I don't know if this has changed but Gentoo, the distribution I run, is very nano-centric and doesn't include vi on its installation disk - at least not since last I checked. It is an odd exception to the rule of vi being available everywhere (which it should be).
I got used to nano, which is easy to use but has less features than vi, and then I got into this environment at work where I had to telnet to an internal HP-UX machine, and then from there to a system on another network segment which ran some old version of Solaris. Each of those machines *only* had vi installed (well, they didn't have pico, nano, or emacs - maybe they had something older). I was forced to learn vi, which was infuriating at first, but it goes to show that, as several have pointed out, it is ubiquitous, or nearly so. vi is something that anyone can learn, but I can't say it is intuitive or user-friendly.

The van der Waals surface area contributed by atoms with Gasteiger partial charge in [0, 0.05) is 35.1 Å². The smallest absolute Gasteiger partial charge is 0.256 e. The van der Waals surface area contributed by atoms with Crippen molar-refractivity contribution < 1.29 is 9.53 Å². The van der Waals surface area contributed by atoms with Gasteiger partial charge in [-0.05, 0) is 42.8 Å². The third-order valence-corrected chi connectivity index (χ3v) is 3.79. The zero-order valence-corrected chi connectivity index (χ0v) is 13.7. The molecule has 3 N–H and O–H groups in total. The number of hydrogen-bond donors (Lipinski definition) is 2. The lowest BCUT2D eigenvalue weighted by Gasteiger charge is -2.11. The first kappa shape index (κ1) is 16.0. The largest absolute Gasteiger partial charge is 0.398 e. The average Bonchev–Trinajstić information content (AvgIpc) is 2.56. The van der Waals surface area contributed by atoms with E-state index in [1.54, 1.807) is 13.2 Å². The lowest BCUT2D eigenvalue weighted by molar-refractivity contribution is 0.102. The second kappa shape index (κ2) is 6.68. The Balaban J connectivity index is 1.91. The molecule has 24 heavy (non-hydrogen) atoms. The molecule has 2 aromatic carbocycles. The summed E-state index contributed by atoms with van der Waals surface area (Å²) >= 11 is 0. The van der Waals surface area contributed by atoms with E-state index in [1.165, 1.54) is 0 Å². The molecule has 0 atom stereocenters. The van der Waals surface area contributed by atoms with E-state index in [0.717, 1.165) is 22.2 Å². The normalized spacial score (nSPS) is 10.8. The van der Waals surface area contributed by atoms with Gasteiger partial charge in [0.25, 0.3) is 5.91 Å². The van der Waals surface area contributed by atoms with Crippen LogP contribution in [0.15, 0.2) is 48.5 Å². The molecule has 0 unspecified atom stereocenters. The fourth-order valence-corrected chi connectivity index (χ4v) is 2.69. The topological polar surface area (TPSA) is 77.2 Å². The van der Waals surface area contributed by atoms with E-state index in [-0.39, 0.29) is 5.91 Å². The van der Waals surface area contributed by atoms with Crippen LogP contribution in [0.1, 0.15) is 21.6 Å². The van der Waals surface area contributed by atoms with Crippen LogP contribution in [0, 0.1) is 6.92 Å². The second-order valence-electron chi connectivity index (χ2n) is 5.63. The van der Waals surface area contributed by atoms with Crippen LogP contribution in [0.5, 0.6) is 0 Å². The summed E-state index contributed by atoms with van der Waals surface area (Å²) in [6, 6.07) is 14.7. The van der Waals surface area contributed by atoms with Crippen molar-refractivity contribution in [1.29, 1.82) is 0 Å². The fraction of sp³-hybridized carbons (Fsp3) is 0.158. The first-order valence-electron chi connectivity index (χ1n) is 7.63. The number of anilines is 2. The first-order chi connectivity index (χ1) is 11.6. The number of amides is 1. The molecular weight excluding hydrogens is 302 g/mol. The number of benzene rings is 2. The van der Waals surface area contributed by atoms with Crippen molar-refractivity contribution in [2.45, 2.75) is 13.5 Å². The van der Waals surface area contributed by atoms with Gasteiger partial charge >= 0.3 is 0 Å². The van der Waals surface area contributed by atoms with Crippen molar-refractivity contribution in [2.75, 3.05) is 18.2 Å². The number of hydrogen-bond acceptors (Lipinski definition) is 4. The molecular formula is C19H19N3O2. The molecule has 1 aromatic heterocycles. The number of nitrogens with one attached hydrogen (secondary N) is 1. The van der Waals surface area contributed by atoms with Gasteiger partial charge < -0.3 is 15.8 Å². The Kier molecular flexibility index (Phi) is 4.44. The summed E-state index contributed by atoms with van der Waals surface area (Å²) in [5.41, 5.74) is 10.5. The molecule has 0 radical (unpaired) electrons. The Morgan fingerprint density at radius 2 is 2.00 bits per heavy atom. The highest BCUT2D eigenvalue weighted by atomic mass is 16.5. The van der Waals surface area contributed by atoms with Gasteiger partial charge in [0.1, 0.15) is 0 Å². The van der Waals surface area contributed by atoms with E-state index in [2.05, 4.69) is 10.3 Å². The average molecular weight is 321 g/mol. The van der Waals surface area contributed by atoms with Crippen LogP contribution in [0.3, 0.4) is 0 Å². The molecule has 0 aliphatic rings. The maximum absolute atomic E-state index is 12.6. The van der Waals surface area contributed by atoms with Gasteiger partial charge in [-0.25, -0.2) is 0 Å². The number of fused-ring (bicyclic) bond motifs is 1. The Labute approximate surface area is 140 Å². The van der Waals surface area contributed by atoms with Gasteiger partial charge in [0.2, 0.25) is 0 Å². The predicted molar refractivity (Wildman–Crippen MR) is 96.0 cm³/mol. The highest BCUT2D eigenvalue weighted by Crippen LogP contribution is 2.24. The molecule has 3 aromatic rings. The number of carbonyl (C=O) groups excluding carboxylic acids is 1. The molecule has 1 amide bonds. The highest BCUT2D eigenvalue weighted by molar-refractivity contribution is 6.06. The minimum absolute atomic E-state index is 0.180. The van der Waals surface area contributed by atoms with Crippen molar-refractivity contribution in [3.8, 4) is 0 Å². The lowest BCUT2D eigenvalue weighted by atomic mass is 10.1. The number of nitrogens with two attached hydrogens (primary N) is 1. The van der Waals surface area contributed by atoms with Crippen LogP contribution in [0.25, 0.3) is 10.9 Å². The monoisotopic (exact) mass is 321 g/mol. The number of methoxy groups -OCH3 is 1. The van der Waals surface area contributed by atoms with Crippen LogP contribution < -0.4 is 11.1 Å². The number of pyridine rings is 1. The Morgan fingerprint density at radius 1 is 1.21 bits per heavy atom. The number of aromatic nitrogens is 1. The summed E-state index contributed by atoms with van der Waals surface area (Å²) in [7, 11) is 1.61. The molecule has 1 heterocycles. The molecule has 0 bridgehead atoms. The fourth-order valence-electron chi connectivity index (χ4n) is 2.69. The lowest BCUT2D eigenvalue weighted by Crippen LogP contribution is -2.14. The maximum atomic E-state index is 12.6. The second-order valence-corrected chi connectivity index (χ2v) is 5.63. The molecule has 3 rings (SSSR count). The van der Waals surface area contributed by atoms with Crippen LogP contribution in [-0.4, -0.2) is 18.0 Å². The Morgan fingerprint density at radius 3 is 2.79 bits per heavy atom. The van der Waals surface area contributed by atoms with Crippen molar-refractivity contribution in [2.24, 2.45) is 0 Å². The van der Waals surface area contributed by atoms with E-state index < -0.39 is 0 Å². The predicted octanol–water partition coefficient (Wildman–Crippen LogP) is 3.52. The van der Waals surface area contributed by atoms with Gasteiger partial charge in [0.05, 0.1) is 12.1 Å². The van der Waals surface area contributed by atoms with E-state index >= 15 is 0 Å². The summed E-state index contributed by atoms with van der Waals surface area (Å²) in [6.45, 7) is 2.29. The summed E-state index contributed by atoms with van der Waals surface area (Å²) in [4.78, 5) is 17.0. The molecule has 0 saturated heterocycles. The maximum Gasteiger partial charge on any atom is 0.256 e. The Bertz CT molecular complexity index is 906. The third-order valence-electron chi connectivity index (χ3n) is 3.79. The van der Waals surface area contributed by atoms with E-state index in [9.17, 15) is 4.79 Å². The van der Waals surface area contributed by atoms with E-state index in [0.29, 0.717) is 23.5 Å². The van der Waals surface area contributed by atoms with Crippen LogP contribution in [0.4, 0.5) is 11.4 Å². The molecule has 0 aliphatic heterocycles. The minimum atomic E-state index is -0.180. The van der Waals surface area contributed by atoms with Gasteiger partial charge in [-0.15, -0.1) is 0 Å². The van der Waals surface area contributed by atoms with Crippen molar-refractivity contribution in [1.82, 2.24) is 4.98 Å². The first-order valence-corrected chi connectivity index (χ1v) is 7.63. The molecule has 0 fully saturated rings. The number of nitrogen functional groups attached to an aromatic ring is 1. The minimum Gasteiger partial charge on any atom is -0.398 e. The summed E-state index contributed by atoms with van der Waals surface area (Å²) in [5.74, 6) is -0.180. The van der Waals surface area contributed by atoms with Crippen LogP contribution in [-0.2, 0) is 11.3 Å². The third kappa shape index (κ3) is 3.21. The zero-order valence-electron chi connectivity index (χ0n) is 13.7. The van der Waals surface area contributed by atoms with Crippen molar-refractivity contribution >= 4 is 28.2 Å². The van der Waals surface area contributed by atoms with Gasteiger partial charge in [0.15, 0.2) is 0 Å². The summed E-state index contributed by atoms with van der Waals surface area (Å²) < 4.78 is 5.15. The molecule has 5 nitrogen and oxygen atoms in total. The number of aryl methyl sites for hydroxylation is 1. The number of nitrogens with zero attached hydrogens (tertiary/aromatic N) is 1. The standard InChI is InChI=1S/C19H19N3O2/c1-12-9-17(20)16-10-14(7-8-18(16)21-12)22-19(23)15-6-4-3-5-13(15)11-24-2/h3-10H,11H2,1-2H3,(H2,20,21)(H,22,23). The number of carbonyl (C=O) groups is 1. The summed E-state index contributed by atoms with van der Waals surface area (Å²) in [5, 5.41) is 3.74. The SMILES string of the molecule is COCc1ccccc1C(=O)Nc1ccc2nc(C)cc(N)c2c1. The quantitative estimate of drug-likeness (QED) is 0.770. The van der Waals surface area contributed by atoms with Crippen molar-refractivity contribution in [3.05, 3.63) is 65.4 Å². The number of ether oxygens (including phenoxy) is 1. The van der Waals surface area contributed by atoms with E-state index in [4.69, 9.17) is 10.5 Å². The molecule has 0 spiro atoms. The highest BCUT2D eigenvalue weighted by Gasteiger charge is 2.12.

It's just that, if you do learn it, you can do a lot more with it than you can with nano. The time investment up front might be worth it. And you really don't want to ever encounter it, and have it be your only choice, in an emergency, having never used it before. This is how I first encountered it (in terms of having no choice but to use it), and it was not pleasant.
Me, I think the BANK STREET WRITER should be the default text editor on all operating systems.
Because I am all about the danger.